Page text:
Companies have three tiers or types of employees:
- Leaders, which includes CEOs and C-suite executives;
- Middle managers, which includes midlevel managers and executives: and,
- People on the front line, like your sales force. Each of these tiers has different needs and goals that they want to achieve in their meetings.
The hierarchy of meetings
Leaders — the CEO, other C-suite officers, executives — have profit-and-loss responsibilities with three resources at their disposal to achieve their goals: People, time, and money. They apply these resources as carefully as if they were held at gunpoint, so as to ensure that everything is spent wisely and nothing is wasted.
If their people attend meetings without adding or receiving any value, then they’ve wasted their three resources. In fact, if we multiply the number of days, weeks, and months in a year that someone spends in a meeting, then the business could face a loss of up to 20 percent of that person’s salary because of time spent in useless meetings.
The goal of middle managers is to move up in the organization, so they’re trying to grow as leaders. One way to accomplish this is to show they’re effective at leveraging the resources they have access to.
The better they run meetings, the more they will accomplish. The more they accomplish, the more they will push forward. The more they push forward, the more output they will generate from their resources. The more output they generate from their resources, the more they will showcase their leadership abilities — and their potential to climb the ranks in the organization.
For frontline staff, it’s good to go into meetings recognizing the chance to stand out among their peers. Especially within larger organizations, it’s easy to feel like a number and to blend into the crowd.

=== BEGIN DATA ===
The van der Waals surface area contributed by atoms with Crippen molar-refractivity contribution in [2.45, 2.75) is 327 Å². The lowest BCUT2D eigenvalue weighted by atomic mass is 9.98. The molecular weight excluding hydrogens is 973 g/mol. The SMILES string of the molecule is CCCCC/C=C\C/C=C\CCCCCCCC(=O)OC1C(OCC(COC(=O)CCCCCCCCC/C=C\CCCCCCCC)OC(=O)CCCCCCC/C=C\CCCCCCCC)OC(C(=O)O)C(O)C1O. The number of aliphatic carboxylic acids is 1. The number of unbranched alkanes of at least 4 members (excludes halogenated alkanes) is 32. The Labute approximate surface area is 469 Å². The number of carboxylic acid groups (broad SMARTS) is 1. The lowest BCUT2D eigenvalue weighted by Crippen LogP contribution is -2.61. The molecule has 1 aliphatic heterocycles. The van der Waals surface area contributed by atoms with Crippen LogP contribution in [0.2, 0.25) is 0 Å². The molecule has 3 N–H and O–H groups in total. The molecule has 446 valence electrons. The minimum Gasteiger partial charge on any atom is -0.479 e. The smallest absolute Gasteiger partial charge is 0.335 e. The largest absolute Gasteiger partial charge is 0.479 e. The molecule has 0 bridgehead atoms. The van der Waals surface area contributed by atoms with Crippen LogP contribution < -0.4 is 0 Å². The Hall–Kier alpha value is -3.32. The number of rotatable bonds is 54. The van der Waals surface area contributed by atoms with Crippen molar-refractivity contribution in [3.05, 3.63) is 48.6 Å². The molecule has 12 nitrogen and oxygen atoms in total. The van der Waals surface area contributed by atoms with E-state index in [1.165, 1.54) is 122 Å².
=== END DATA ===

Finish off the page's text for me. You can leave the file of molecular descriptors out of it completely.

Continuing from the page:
The meeting can be a fish bowl, or a stage, for their career. It can show they’re dialed in or buttoned up. It can show they’re respectful or unable to listen and work with people. The meeting is their chance to show they can “lead up” in the organization. Really, it’s their chance to show their stuff to the people who can help their career trajectory.
I realize it may seem a little political to go into a meeting thinking of your own agenda, but at the end of the day, you should treat a meeting like a job interview.
You wouldn’t go into a job interview without being prepared. You wouldn’t go into a job interview late. You wouldn’t go into a job interview without putting your best foot forward.
If you treat the meeting like a job interview, you will stand out in front of your peers, leaders, and those who directly report to you. Not to mention that the meeting is a great place where people can leave work at the end of the day thinking, “Wow, the eight or 10 hours I spent at work were all valuable today,” rather than walking out demoralized and thinking, “Wow, a third of my time was wasted in meetings -- again.”
In meetings, the hierarchy is highly relevant
If everyone is equal in the room, then why do hierarchies matter?
First, during the meeting the most senior person, or the person booking it, has to think of themselves as the CEO. Why?